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Problems in Fluid Mechanics

  1. Oct 13, 2008 #1
    Does anyone have any ideas about this?
     

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  2. jcsd
  3. Oct 13, 2008 #2

    Hootenanny

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    Your going to have to be slightly more specific than that. What specifically are you having problems with?

    P.S. Is this homework?
     
  4. Oct 13, 2008 #3
    Which part of the attached pdf (above) is not specific enough? Assume the tank is draining in a gravitational potential.
     
  5. Oct 13, 2008 #4

    arildno

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    1. There is no unbalanced flux.
    At the upper surface, at every moment, the outward flux is negative. At the lower surface, the outward flux is positive, and these cancel each other out.

    2. The free surface conditions will be
    a) the dynamic boundary conditions of continuity of pressure (as long as surface tension is neglected.
    b) The kinematic boundary conditions that the normal component of the fluid velocity there equals the surface velocity.
     
  6. Oct 13, 2008 #5

    ZapperZ

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    Hoot isn't asking about the specifics of the problem, but rather the specifics of where YOU are having trouble with it. In other words, what have you attempted and where did you get stuck.

    Since you didn't answer on whether this is a HW/Coursework problem or not, we are forced to assume that it is. Please post questions like this only in the HW/coursework forum from now on.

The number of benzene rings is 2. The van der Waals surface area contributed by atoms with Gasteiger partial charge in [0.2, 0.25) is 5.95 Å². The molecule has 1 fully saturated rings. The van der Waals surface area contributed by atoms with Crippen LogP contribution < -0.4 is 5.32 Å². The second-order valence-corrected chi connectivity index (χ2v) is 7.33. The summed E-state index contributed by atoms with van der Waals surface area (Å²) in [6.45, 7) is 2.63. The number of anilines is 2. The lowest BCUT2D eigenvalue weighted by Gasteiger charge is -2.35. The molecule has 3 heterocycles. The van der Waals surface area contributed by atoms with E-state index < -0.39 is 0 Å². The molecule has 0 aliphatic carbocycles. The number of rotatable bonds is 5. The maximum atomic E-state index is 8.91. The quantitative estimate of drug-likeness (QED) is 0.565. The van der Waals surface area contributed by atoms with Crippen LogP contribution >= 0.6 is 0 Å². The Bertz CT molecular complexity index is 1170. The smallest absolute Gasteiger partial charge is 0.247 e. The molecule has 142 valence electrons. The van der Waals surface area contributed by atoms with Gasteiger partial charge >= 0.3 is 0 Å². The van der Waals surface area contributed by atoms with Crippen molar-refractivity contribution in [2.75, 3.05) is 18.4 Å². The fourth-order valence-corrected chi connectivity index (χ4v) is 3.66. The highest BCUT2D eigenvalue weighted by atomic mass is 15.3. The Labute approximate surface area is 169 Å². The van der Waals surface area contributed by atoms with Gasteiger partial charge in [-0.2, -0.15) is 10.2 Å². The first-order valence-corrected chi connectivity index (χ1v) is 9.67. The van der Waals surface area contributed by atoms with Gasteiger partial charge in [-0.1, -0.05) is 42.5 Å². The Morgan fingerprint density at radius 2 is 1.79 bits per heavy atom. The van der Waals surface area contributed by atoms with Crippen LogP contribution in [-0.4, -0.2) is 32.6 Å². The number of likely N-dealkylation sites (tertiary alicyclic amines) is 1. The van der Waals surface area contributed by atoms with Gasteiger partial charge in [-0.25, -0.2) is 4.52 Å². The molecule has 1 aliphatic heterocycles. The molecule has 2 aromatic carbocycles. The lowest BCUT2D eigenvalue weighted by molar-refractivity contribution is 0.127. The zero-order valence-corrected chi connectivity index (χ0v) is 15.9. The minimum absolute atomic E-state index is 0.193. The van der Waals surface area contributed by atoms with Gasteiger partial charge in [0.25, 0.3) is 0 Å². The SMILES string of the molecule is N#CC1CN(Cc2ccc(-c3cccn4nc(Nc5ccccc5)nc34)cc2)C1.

Zz.
     
  7. Oct 13, 2008 #6
    1. The idea of the divergence is a local concept. When we say a vector field is divergenceless, we mean that at every point, the divergence is zero. However, if you pick a point on either of the free surfaces the divergence of the velocity field will be non-zero at that point.

    2. These are ideas that I have heard of but still do not understand. How do you write these conditions? Where would I read more about them?
     
  8. Oct 13, 2008 #7
    I hope this is the correct forum. The homework help forum did not seem appropriate, as this is not part of a problem set or any particular class/assignment. I cannot find anything in the literature that addresses these issues.

    I suppose the two greatest difficulties so far are reconciling the divergence on the boundary of the fluid with Euler's formulation of fluid mechanics, and realizing why the potential formulation is inappropriate for this problem (or how to apply it if it is).

    Thank you for your input.
     
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